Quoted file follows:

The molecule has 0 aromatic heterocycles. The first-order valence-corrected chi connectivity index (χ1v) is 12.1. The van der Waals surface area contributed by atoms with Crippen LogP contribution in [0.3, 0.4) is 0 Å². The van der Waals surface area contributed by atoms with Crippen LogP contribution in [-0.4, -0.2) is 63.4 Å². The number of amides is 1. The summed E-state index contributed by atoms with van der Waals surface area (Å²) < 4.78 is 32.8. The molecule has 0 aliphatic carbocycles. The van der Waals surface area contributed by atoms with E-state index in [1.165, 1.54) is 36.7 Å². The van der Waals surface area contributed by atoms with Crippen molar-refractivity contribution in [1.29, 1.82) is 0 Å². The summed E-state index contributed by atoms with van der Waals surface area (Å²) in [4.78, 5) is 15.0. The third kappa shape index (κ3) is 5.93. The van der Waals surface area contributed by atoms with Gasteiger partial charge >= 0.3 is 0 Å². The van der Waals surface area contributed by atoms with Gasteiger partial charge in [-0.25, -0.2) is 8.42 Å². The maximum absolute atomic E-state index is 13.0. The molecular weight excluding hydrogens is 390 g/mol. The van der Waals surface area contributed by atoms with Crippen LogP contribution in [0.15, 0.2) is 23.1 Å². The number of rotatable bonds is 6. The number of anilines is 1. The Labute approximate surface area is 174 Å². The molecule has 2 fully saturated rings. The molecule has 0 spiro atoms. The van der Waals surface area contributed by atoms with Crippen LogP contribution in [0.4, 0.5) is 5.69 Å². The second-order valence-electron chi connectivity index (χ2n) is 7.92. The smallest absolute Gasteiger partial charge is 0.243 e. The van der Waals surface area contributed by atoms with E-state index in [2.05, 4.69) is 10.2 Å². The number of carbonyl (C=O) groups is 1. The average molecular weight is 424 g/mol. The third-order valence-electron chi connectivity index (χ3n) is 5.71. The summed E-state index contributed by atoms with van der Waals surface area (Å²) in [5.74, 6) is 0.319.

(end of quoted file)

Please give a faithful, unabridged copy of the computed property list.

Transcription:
The molecule has 0 aromatic heterocycles. The first-order valence-corrected chi connectivity index (χ1v) is 12.1. The van der Waals surface area contributed by atoms with Crippen LogP contribution in [0.3, 0.4) is 0 Å². The van der Waals surface area contributed by atoms with Crippen LogP contribution in [-0.4, -0.2) is 63.4 Å². The number of amides is 1. The summed E-state index contributed by atoms with van der Waals surface area (Å²) < 4.78 is 32.8. The molecule has 0 aliphatic carbocycles. The van der Waals surface area contributed by atoms with E-state index in [1.165, 1.54) is 36.7 Å². The van der Waals surface area contributed by atoms with Crippen molar-refractivity contribution in [1.29, 1.82) is 0 Å². The summed E-state index contributed by atoms with van der Waals surface area (Å²) in [4.78, 5) is 15.0. The third kappa shape index (κ3) is 5.93. The van der Waals surface area contributed by atoms with Gasteiger partial charge >= 0.3 is 0 Å². The van der Waals surface area contributed by atoms with Gasteiger partial charge in [-0.25, -0.2) is 8.42 Å². The maximum absolute atomic E-state index is 13.0. The molecular weight excluding hydrogens is 390 g/mol. The van der Waals surface area contributed by atoms with Crippen LogP contribution in [0.15, 0.2) is 23.1 Å². The number of rotatable bonds is 6. The number of anilines is 1. The Labute approximate surface area is 174 Å². The molecule has 2 fully saturated rings. The molecule has 0 spiro atoms. The van der Waals surface area contributed by atoms with Crippen LogP contribution in [0.4, 0.5) is 5.69 Å². The second-order valence-electron chi connectivity index (χ2n) is 7.92. The smallest absolute Gasteiger partial charge is 0.243 e. The van der Waals surface area contributed by atoms with E-state index in [2.05, 4.69) is 10.2 Å². The number of carbonyl (C=O) groups is 1. The average molecular weight is 424 g/mol. The third-order valence-electron chi connectivity index (χ3n) is 5.71. The summed E-state index contributed by atoms with van der Waals surface area (Å²) in [5.74, 6) is 0.319.